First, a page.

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Over its 26 editions, Williams Obstetrics has aimed to serve practicing obstetricians and midwives in the bedside care of their patients. With its detailed explanations of disease pathophysiology and treatment fundamentals, it provides a bedrock text for residents who are training in Obstetrics or in Family Medicine specialties. Fellows in Maternal–Fetal Medicine will benefit from its additional discussions of complicated pathology and management. Last, Williams Obstetrics can aid specialists who act as consultants for gravidas with non-pregnancy-related disorders. Specifically, each chapter in Section 12 focuses on a specific organ system, the normal physiological changes and frequent disorders of that system in pregnancy, and suitable treatment options.

For this 26th edition, we continue to present the detailed staples of basic obstetrics such as maternal anatomy and physiology, preconceptional and prenatal care, labor, delivery, and the puerperium. These accompany detailed discussions of obstetrical complications exemplified by preterm labor, hemorrhage, hypertension, and many more. To emphasize the “M” in Maternal–Fetal Medicine, we continue to instruct on the many medical and surgical disorders that can complicate pregnancy. And, our second patient—the fetus—has accrued especial attention with an entire section devoted to diagnosis and treatment of fetal disorders. For all of these, we once again emphasize the science-based practice of clinical obstetrics. Expert clinical pearls add depth to these discussions and are written for busy practitioners—those “in the trenches.” To integrate all our content, the reader of one chapter may be referred to a different chapter that contains complementary content. This offers a more global understanding of a given topic.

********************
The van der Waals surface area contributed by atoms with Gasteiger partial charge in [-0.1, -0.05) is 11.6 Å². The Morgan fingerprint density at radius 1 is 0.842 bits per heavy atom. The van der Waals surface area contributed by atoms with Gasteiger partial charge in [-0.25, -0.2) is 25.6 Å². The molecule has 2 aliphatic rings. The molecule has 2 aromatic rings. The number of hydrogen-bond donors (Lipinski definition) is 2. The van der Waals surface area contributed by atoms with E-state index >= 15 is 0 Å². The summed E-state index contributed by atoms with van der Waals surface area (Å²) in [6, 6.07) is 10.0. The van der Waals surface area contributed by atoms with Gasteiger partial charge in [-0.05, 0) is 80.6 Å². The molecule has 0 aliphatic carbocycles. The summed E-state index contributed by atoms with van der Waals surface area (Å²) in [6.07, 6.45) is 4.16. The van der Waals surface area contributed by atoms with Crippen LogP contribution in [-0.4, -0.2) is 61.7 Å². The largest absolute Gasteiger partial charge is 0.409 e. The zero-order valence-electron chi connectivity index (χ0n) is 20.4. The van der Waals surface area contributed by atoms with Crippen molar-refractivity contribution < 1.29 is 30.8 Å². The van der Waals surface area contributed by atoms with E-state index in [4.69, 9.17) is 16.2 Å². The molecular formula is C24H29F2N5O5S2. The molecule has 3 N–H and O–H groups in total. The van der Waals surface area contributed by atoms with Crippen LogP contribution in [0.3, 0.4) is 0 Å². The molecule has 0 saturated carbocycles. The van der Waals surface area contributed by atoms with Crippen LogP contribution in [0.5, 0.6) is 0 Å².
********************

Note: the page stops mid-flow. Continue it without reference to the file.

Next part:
To accomplish our teaching goals, the text has been updated with more than 3000 new literature citations through 2021. Many of the nearly 900 figures are new, and these graphs, sonograms, magnetic resonance images, photographs, photomicrographs, and data graphs are all in vivid color. Much of the original artwork was rendered by our own medical illustrators.

As before, we continue to incorporate contemporaneous guidelines from professional and academic organizations such as the American College of Obstetricians and Gynecologists, the Society for Maternal–Fetal Medicine, the Centers for Disease Control and Prevention, the National Institutes of Health, and other authoritative sources. Many of these data are distilled into nearly 100 tables, in which information has been arranged in an easy read-and-use format. In addition, several diagnostic and management algorithms are available to quickly guide practitioners. Although we strive to cite numerous sources and provide multiple evidence-based options for such management schemes, we also include our own clinical experiences drawn from the large obstetrical service at Parkland Hospital. We are convinced that these are disciplined examples of evidence-based obstetrics but quickly acknowledge that they do not constitute the sole method of management.

F. Gary Cunningham

Kenneth J. Leveno

Jodi S. Dashe

Barbara L. Hoffman

Catherine Y. Spong

Brian M. Casey

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